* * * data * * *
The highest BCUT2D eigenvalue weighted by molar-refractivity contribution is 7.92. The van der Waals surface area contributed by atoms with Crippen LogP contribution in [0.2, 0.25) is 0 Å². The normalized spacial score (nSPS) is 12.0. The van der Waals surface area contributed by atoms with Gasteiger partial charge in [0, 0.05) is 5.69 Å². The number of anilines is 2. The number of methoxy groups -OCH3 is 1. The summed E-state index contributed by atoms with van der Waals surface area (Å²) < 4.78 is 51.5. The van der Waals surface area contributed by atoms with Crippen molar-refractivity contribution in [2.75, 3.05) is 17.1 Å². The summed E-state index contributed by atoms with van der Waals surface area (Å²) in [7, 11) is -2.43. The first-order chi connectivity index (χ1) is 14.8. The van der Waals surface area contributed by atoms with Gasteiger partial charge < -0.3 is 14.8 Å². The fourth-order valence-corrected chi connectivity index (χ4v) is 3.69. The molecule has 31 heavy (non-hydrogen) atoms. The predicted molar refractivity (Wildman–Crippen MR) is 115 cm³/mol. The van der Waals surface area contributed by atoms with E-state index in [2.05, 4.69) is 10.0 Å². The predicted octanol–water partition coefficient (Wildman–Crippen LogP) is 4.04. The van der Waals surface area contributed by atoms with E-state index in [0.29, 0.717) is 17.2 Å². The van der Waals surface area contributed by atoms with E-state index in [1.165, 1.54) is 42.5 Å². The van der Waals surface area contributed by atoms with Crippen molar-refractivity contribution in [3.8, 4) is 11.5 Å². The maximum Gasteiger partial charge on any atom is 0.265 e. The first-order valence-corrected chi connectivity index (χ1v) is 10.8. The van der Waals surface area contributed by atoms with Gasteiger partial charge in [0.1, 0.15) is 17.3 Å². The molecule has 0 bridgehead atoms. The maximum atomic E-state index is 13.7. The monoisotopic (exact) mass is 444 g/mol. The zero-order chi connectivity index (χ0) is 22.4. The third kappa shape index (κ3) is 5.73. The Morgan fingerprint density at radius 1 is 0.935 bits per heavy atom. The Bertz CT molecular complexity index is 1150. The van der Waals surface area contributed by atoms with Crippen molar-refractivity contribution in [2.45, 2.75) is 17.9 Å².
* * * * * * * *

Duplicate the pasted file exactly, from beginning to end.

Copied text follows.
The highest BCUT2D eigenvalue weighted by molar-refractivity contribution is 7.92. The van der Waals surface area contributed by atoms with Crippen LogP contribution in [0.2, 0.25) is 0 Å². The normalized spacial score (nSPS) is 12.0. The van der Waals surface area contributed by atoms with Gasteiger partial charge in [0, 0.05) is 5.69 Å². The number of anilines is 2. The number of methoxy groups -OCH3 is 1. The summed E-state index contributed by atoms with van der Waals surface area (Å²) < 4.78 is 51.5. The van der Waals surface area contributed by atoms with Crippen molar-refractivity contribution in [2.75, 3.05) is 17.1 Å². The summed E-state index contributed by atoms with van der Waals surface area (Å²) in [7, 11) is -2.43. The first-order chi connectivity index (χ1) is 14.8. The van der Waals surface area contributed by atoms with Gasteiger partial charge < -0.3 is 14.8 Å². The fourth-order valence-corrected chi connectivity index (χ4v) is 3.69. The molecule has 31 heavy (non-hydrogen) atoms. The predicted molar refractivity (Wildman–Crippen MR) is 115 cm³/mol. The van der Waals surface area contributed by atoms with E-state index in [2.05, 4.69) is 10.0 Å². The predicted octanol–water partition coefficient (Wildman–Crippen LogP) is 4.04. The van der Waals surface area contributed by atoms with E-state index in [0.29, 0.717) is 17.2 Å². The van der Waals surface area contributed by atoms with E-state index in [1.165, 1.54) is 42.5 Å². The van der Waals surface area contributed by atoms with Crippen molar-refractivity contribution in [3.8, 4) is 11.5 Å². The maximum Gasteiger partial charge on any atom is 0.265 e. The first-order valence-corrected chi connectivity index (χ1v) is 10.8. The van der Waals surface area contributed by atoms with Gasteiger partial charge in [0.1, 0.15) is 17.3 Å². The molecule has 0 bridgehead atoms. The maximum atomic E-state index is 13.7. The monoisotopic (exact) mass is 444 g/mol. The zero-order chi connectivity index (χ0) is 22.4. The third kappa shape index (κ3) is 5.73. The Morgan fingerprint density at radius 1 is 0.935 bits per heavy atom. The Bertz CT molecular complexity index is 1150. The van der Waals surface area contributed by atoms with Crippen molar-refractivity contribution in [2.45, 2.75) is 17.9 Å².